Gardening Tips for Spring

Hampton Roads gardening expert Dabney Morgan stopped by the WAVY studios Saturday, May 16, 2015 to answer gardening questions, submitted via Facebook and on air phone calls.

Question from Barbara on Facebook: “I have a rose-bush with holes in the leaves.  I tried Bayer Advanced 3 in 1 Rose & Flower, but it hasn’t helped.  Is there anything else I can do?”
Answer from Dabney: “The holes are from worms.  Try Liquid 7, which is a chemical.  If you want to try something organic, use Spinosad.  Spray once or twice and that should help.”

Question from Greg in Portsmouth: “I have some camellias, they look kind of scraggly, the leaves are discolored and it didn’t flower much.  Someone suggested it might have been from the winter we had.  Is there something else I should be looking for or is it from the weather?”
Answer from Dabney: “The weather could have been a variable. If they’re the spring-blooming variety of camellias, make sure they are getting a lot of shade.  They do not like the hot afternoon sun.  It might be a good time to transplant them if they are getting too much sun.  If your flowers have finished blooming, this would be a great time to prune and fertilize to fill them back in.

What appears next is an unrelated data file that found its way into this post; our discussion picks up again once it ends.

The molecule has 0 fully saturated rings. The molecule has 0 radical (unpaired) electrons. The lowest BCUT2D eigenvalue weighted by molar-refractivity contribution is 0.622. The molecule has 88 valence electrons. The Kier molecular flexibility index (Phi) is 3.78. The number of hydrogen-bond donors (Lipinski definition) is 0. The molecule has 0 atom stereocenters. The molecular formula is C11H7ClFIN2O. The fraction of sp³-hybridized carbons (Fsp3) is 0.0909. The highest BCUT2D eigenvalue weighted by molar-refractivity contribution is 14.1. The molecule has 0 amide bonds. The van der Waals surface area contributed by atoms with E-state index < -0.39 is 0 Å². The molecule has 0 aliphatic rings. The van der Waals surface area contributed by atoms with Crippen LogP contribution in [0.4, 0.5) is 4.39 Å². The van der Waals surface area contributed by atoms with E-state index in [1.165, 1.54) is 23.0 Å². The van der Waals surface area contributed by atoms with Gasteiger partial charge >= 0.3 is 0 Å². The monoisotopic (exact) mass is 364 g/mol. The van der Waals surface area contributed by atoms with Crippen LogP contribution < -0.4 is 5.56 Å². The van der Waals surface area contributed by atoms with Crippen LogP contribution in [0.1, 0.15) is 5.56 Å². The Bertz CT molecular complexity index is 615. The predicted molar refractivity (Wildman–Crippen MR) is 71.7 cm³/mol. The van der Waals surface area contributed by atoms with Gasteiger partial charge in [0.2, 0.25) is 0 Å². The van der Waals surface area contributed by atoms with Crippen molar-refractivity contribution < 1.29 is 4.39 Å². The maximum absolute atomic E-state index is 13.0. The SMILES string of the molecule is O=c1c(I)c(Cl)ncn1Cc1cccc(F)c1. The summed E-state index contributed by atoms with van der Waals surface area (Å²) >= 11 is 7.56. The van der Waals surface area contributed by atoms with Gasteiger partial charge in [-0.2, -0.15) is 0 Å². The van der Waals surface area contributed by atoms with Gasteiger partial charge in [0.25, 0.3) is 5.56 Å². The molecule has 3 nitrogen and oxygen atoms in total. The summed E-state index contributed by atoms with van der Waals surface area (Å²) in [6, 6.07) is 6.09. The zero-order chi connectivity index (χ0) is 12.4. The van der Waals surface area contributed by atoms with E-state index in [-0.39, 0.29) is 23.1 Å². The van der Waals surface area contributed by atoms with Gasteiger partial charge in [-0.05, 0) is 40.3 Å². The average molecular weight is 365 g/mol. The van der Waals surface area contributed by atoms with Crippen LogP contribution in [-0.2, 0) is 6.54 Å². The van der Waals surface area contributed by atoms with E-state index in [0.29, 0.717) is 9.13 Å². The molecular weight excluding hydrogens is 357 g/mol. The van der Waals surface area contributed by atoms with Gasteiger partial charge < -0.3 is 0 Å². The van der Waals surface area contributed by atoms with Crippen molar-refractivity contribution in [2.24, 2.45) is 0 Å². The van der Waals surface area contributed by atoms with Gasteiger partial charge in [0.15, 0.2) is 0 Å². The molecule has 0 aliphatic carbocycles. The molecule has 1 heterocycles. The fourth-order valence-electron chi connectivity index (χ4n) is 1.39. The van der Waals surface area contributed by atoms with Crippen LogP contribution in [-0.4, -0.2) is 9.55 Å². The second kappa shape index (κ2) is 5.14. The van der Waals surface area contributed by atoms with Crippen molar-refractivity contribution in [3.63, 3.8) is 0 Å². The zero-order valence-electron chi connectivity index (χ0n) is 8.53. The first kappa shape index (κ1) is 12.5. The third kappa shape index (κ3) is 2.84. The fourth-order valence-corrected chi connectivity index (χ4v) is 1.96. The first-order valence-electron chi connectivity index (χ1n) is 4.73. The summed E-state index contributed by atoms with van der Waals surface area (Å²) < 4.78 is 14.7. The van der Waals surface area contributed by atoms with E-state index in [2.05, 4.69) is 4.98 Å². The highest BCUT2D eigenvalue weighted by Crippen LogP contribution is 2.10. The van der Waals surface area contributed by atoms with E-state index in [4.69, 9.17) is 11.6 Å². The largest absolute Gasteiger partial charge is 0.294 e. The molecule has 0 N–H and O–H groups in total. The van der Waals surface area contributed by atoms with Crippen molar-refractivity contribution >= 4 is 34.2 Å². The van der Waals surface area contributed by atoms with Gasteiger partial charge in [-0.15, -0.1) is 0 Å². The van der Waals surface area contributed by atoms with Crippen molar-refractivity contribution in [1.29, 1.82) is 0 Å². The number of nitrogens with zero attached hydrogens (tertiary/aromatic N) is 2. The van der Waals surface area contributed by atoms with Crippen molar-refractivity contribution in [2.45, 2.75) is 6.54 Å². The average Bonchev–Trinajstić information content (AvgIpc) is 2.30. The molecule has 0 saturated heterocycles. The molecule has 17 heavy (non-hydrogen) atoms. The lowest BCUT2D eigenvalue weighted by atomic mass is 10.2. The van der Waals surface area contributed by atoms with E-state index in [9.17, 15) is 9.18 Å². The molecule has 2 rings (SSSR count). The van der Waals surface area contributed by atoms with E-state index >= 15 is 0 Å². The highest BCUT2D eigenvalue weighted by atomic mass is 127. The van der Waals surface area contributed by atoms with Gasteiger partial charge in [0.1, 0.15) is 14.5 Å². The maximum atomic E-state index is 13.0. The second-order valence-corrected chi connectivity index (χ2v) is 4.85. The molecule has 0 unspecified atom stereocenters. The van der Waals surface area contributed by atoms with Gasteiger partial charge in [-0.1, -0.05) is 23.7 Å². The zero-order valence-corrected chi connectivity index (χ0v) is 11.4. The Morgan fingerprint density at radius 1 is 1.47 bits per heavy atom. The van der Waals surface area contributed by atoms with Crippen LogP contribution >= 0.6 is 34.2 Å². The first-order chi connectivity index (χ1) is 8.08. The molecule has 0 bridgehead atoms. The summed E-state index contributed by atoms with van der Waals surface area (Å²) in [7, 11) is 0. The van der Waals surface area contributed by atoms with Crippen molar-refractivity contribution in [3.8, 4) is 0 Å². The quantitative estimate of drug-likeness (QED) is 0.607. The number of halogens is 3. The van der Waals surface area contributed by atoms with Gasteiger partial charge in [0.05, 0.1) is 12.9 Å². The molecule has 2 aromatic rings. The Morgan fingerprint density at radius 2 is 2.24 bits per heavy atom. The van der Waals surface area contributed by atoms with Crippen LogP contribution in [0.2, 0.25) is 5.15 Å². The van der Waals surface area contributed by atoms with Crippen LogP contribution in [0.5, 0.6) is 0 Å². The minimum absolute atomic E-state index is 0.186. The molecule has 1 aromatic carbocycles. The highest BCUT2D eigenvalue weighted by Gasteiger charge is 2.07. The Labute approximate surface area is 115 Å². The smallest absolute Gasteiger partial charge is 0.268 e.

Question from Charles in Chesapeake: “I’m starting my flower bed, but I’m not exactly sure how to start the flower bed or how to lay the fertilizer in there.”
Answer from Dabney: “Per 100 square feet, I like to mix in 100 lbs. of compost .  As far as fertilizer, you only want to fertilize where you plant, there’s no need to fertilize the whole bed.  When you’re planting plants or flowers, make sure you plant with the root bulb sticking up a bit above the soil level.”

Question from Susan in Virginia Beach: “You suggested I cut down my oleanders because they sustained some damage from the winter.  When I cut them down, it looked like there was a lot of disease inside the areas I cut.  Is there something I should put on them?”
Answer from Dabney: “No, not at all.  Oleanders don’t really get diseases, it’s just the winter damage.  Cut them back and fertilize them and it should come back.”